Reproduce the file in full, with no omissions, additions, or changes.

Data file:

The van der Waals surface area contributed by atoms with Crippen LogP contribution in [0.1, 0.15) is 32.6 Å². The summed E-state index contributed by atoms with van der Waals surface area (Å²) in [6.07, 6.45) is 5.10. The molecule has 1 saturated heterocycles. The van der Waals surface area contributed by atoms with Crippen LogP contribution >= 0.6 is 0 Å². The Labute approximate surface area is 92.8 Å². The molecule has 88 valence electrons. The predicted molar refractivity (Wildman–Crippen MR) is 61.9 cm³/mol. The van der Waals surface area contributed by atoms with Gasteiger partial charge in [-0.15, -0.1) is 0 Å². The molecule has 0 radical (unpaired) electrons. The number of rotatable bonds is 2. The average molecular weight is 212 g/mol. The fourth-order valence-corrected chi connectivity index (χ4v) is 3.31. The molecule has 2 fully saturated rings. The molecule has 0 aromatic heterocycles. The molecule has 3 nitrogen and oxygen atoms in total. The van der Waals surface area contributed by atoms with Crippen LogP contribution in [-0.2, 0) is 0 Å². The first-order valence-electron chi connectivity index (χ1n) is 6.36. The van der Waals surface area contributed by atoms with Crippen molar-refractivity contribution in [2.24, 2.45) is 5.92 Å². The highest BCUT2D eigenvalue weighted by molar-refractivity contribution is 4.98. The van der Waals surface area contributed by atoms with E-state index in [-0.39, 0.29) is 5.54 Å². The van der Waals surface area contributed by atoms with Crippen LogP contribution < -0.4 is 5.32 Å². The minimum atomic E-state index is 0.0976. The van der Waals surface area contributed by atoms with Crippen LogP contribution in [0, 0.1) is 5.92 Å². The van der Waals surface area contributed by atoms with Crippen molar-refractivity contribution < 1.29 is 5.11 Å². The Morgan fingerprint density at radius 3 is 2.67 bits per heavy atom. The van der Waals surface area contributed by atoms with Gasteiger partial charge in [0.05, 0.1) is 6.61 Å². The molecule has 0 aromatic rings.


The van der Waals surface area contributed by atoms with Crippen LogP contribution in [0.1, 0.15) is 32.6 Å². The summed E-state index contributed by atoms with van der Waals surface area (Å²) in [6.07, 6.45) is 5.10. The molecule has 1 saturated heterocycles. The van der Waals surface area contributed by atoms with Crippen LogP contribution >= 0.6 is 0 Å². The Labute approximate surface area is 92.8 Å². The molecule has 88 valence electrons. The predicted molar refractivity (Wildman–Crippen MR) is 61.9 cm³/mol. The van der Waals surface area contributed by atoms with Gasteiger partial charge in [-0.15, -0.1) is 0 Å². The molecule has 0 radical (unpaired) electrons. The number of rotatable bonds is 2. The average molecular weight is 212 g/mol. The fourth-order valence-corrected chi connectivity index (χ4v) is 3.31. The molecule has 2 fully saturated rings. The molecule has 0 aromatic heterocycles. The molecule has 3 nitrogen and oxygen atoms in total. The van der Waals surface area contributed by atoms with Crippen LogP contribution in [-0.2, 0) is 0 Å². The first-order valence-electron chi connectivity index (χ1n) is 6.36. The van der Waals surface area contributed by atoms with Crippen molar-refractivity contribution in [2.24, 2.45) is 5.92 Å². The highest BCUT2D eigenvalue weighted by molar-refractivity contribution is 4.98. The van der Waals surface area contributed by atoms with E-state index in [-0.39, 0.29) is 5.54 Å². The van der Waals surface area contributed by atoms with Crippen LogP contribution < -0.4 is 5.32 Å². The minimum atomic E-state index is 0.0976. The van der Waals surface area contributed by atoms with Crippen LogP contribution in [0, 0.1) is 5.92 Å². The van der Waals surface area contributed by atoms with Crippen molar-refractivity contribution < 1.29 is 5.11 Å². The Morgan fingerprint density at radius 3 is 2.67 bits per heavy atom. The van der Waals surface area contributed by atoms with Gasteiger partial charge in [0.05, 0.1) is 6.61 Å². The molecule has 0 aromatic rings.